Use social media page to create brand awareness. Interact with potential and existing guests, and improve customer engagement. Used effectively, social media can be a great tool to develop brand ambassadors amongst customers.

The hotel sales team needs to work alongside the marketing department to promote the value of their product. Explore social media to find out what potential customers are looking for, and include those in PPC for effective conversion. Invest in SEM (Search Engine Marketing), SEO (Search Engine Optimization) and social media marketing campaign, but don't forget to keep the hotel website content fresh and interesting with rich media and current promotions.

3. Don't Ignore 'Online Reputation'

With 260 million unique monthly visitors and over 125 million reviews and opinions, TripAdvisor has become the world's largest travel website. According to recent studies, one third of consumers will not book a hotel room without reading reviews first (Laterooms Survey, Nov 2012). Reviews with a rating of 4 - 5 generate more than double the conversion compared to a review with 1.0 - 2.9 rating on Expedia. Hotels that have a higher guest score typically will have better placement on the travel sites. A better placement on the travel site means more bookings. More bookings mean a higher room rate, and eventually higher revenue for the hotel.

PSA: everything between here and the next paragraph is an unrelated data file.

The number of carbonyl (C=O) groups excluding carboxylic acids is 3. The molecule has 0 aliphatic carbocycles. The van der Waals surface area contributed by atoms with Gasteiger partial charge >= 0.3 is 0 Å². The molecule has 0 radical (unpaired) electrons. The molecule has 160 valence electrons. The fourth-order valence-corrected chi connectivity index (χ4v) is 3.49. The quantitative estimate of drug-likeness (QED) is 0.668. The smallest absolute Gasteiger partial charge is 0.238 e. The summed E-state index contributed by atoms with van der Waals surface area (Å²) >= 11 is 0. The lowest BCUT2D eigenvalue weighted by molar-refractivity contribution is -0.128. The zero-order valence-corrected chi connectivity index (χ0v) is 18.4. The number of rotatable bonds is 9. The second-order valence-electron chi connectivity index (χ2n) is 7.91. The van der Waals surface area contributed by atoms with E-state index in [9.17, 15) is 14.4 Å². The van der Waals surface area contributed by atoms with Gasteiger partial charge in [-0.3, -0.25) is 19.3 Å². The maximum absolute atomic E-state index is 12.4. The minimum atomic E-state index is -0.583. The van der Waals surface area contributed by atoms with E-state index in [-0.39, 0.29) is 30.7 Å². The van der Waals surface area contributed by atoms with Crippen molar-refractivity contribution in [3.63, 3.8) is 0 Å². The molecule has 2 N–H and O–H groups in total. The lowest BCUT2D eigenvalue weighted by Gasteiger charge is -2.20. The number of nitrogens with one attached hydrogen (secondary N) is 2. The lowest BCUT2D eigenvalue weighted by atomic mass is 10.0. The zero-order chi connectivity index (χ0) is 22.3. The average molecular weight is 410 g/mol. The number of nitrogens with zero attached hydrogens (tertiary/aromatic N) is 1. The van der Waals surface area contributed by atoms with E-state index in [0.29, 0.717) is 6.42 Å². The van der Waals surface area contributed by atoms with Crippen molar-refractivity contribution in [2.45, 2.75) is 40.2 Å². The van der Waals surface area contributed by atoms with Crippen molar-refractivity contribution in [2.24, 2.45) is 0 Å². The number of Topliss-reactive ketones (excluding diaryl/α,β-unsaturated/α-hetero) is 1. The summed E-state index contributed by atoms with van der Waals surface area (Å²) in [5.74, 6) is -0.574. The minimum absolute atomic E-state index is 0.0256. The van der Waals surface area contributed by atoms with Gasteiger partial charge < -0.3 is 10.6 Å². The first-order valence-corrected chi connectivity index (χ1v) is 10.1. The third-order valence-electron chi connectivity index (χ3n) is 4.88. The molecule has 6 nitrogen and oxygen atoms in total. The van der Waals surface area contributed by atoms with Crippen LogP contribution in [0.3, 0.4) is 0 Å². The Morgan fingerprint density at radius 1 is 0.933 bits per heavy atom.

However since guests share feedback on various review and travel sites - all of this valuable information lay scattered and unstructured. It is here that online reputation management tools play a big role in consolidating the guest reviews and provide them to hotels in structured reports. Guest review analysis works hand in hand with rate, occupancy, RevPAR and channel performance to provide hotels with the overall picture. This becomes very useful for the marketing team to identify the potential bright spots for promotional activities.

4. Don't Compromise on 'Brand Brazil'